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Baltimore Co. juggles school construction plans


Squeezed by two years of budget cuts, Baltimore County's long-range school construction plans are being tossed and turned like bacon bits in an omelet.

First, County Executive Roger B. Hayden imposed a series of cuts and delays that left the school department scrambling. Late last week, the planning board scrambled the school board's latest plan even further.

Two of the planning board's changes directly conflict with a vote last month by the county council, which approved a budget transfer to spend $2 million to remove asbestos from the board's finance administration building and $200,000 to begin the $3 million conversion of the former Cromwell Elementary from office space back into a school.

Another change recommends replacement of the Essex Elementary school with a larger building on the same site, even though a $50,000 study of the issue hasn't been completed.

The most dramatic changes would:

* Authorize $4.8 million to quickly build a new, larger 500-seat Essex Elementary in 1994-1995 to replace the 68-year-old building now on that site.

* Build a new Mays Chapel Elementary in Timonium one year earlier than the board planned, starting in 1994.

* Leave Cromwell as an office building.

* Abandon the current business and finance building at the school department's Greenwood headquarters on North Charles Street and rent office space.

* Abandon plans to build a new administrative building at Greenwood.

* Build a new, 1,100-seat Nottingham Middle School in Rosedale in 1997-1998 instead of building an 800-desk White Marsh Middle school next to Perry Hall Middle School.

* Speed up an addition planned for Dulaney High to 1996-1997.

* Make $1.5 million worth of roof repairs starting July 1, instead of waiting to spend that money one year later.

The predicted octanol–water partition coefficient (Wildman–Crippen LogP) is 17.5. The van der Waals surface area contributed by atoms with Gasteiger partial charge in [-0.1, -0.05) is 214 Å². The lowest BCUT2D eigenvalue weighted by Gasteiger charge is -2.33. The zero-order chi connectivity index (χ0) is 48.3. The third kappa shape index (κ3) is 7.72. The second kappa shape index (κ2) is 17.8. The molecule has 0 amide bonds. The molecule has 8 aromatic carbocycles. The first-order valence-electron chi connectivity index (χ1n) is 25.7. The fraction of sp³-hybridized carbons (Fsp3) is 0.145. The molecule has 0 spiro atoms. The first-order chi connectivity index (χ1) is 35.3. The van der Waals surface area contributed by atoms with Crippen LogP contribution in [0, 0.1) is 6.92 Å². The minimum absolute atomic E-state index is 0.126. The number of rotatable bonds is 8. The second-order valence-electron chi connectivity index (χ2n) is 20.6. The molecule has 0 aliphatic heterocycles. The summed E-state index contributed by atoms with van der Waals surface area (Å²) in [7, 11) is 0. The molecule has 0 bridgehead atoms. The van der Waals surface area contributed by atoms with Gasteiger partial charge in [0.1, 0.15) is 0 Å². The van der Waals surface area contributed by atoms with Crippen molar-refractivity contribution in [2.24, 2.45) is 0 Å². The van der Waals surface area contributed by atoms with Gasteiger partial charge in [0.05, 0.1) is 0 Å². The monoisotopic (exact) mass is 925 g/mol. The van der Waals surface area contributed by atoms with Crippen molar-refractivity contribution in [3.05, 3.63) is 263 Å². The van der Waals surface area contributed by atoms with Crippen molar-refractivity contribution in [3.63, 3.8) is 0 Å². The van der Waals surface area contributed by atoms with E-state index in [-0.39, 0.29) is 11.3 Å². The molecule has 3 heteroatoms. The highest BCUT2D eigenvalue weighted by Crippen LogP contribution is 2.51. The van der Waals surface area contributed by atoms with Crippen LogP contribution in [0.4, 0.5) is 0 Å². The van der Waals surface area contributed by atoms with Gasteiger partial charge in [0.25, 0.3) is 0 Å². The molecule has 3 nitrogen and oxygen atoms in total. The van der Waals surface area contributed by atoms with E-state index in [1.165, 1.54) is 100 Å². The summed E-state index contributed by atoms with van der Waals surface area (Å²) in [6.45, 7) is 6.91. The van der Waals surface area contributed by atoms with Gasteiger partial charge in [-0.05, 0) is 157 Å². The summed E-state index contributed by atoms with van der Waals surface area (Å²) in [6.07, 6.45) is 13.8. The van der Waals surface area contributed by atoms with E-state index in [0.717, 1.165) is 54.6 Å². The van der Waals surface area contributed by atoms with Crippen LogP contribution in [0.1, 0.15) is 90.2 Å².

Keith Kelley, associate county school superintendent for physical facilities, said he had not seen the changes. They are so dramatic, however, that school Superintendent Dr. Stewart Berger and board members "will be shocked," he said.

Dr. Berger and board Chairman Rose Hellman were out of town and unavailable for comment yesterday. Board Vice President Calvin Disney declined to comment.

The planning board's recommendations now go to Mr. Hayden, who is to review them and present his final plan to the county council in mid-April. Whatever changes Mr. Hayden and the council make this spring will likely stick for two years under a new system that examines capital spending every other year instead of annually.

The board said there is little reason to spend $3 million to change the old Cromwell Elementary in the Towson area from office back to school space, since the county spent $1.5 million to convert it the other way just six years ago.

To accommodate those students, the planners recommended building Mays Chapel sooner than scheduled, and building an addition to Hampton Elementary as well.

The board also said it makes no sense to spend $2 million to remove asbestos from the board's business and finance building when the recession has left the county with plenty of cheap, empty offices.

Building a new Nottingham Middle School would provide more athletic fields in that fast-growing area, the board said, while the school department's alternative -- a new White Marsh Middle School on the grounds of the current Perry Hall Middle -- would eliminate half the existing ball fields.

Shifting timetables and deferred repairs have become more frequent in the last two years, as state aid cuts and lower revenues have forced Mr. Hayden twice to order delays or cutbacks in borrowing for capital projects approved by the voters.

Mr. Hayden has argued that delaying the sale of bonds cuts the amount of interest the county must pay from its operating budget and helps preserve the county's high bond rating, which saves on future interest payments.

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